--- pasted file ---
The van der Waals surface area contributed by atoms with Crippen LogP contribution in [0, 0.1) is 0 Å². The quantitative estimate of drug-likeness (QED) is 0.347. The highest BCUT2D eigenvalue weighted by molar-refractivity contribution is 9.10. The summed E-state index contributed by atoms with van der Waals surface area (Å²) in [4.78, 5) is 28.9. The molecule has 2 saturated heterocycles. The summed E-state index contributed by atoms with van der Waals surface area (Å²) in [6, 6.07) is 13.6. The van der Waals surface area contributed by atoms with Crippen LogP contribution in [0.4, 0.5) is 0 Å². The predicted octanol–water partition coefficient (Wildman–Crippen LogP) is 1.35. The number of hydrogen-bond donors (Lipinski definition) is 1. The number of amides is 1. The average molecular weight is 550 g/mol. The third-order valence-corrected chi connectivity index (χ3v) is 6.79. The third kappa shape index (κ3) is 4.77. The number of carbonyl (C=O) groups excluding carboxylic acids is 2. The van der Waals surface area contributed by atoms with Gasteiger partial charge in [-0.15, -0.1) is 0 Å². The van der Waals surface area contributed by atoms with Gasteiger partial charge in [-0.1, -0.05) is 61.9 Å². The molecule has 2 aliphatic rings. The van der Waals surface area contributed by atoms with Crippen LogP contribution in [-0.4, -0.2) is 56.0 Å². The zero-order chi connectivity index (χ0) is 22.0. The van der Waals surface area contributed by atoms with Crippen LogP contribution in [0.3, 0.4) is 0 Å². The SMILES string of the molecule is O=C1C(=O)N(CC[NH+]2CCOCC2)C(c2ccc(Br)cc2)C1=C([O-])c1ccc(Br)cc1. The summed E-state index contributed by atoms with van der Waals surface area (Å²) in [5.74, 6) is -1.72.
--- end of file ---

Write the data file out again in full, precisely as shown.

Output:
The van der Waals surface area contributed by atoms with Crippen LogP contribution in [0, 0.1) is 0 Å². The quantitative estimate of drug-likeness (QED) is 0.347. The highest BCUT2D eigenvalue weighted by molar-refractivity contribution is 9.10. The summed E-state index contributed by atoms with van der Waals surface area (Å²) in [4.78, 5) is 28.9. The molecule has 2 saturated heterocycles. The summed E-state index contributed by atoms with van der Waals surface area (Å²) in [6, 6.07) is 13.6. The van der Waals surface area contributed by atoms with Crippen LogP contribution in [0.4, 0.5) is 0 Å². The predicted octanol–water partition coefficient (Wildman–Crippen LogP) is 1.35. The number of hydrogen-bond donors (Lipinski definition) is 1. The number of amides is 1. The average molecular weight is 550 g/mol. The third-order valence-corrected chi connectivity index (χ3v) is 6.79. The third kappa shape index (κ3) is 4.77. The number of carbonyl (C=O) groups excluding carboxylic acids is 2. The van der Waals surface area contributed by atoms with Gasteiger partial charge in [-0.15, -0.1) is 0 Å². The van der Waals surface area contributed by atoms with Gasteiger partial charge in [-0.1, -0.05) is 61.9 Å². The molecule has 2 aliphatic rings. The van der Waals surface area contributed by atoms with Crippen LogP contribution in [-0.4, -0.2) is 56.0 Å². The zero-order chi connectivity index (χ0) is 22.0. The van der Waals surface area contributed by atoms with Crippen LogP contribution in [0.3, 0.4) is 0 Å². The SMILES string of the molecule is O=C1C(=O)N(CC[NH+]2CCOCC2)C(c2ccc(Br)cc2)C1=C([O-])c1ccc(Br)cc1. The summed E-state index contributed by atoms with van der Waals surface area (Å²) in [5.74, 6) is -1.72.